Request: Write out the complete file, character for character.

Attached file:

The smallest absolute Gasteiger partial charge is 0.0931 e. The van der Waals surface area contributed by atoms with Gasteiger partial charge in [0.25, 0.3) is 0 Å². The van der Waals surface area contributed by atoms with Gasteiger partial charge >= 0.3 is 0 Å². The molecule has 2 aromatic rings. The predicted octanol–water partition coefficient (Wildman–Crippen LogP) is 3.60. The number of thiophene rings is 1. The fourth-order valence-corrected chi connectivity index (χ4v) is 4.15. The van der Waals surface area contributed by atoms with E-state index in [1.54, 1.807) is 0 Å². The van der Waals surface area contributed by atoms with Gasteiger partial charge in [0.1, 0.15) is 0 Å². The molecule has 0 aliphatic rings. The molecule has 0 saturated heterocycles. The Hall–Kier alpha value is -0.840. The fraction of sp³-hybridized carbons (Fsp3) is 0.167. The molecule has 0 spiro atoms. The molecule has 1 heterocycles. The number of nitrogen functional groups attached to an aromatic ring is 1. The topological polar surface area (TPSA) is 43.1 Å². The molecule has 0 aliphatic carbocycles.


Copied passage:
The smallest absolute Gasteiger partial charge is 0.0931 e. The van der Waals surface area contributed by atoms with Gasteiger partial charge in [0.25, 0.3) is 0 Å². The van der Waals surface area contributed by atoms with Gasteiger partial charge >= 0.3 is 0 Å². The molecule has 2 aromatic rings. The predicted octanol–water partition coefficient (Wildman–Crippen LogP) is 3.60. The number of thiophene rings is 1. The fourth-order valence-corrected chi connectivity index (χ4v) is 4.15. The van der Waals surface area contributed by atoms with E-state index in [1.54, 1.807) is 0 Å². The van der Waals surface area contributed by atoms with Gasteiger partial charge in [0.1, 0.15) is 0 Å². The molecule has 0 aliphatic rings. The molecule has 0 saturated heterocycles. The Hall–Kier alpha value is -0.840. The fraction of sp³-hybridized carbons (Fsp3) is 0.167. The molecule has 0 spiro atoms. The molecule has 1 heterocycles. The number of nitrogen functional groups attached to an aromatic ring is 1. The topological polar surface area (TPSA) is 43.1 Å². The molecule has 0 aliphatic carbocycles.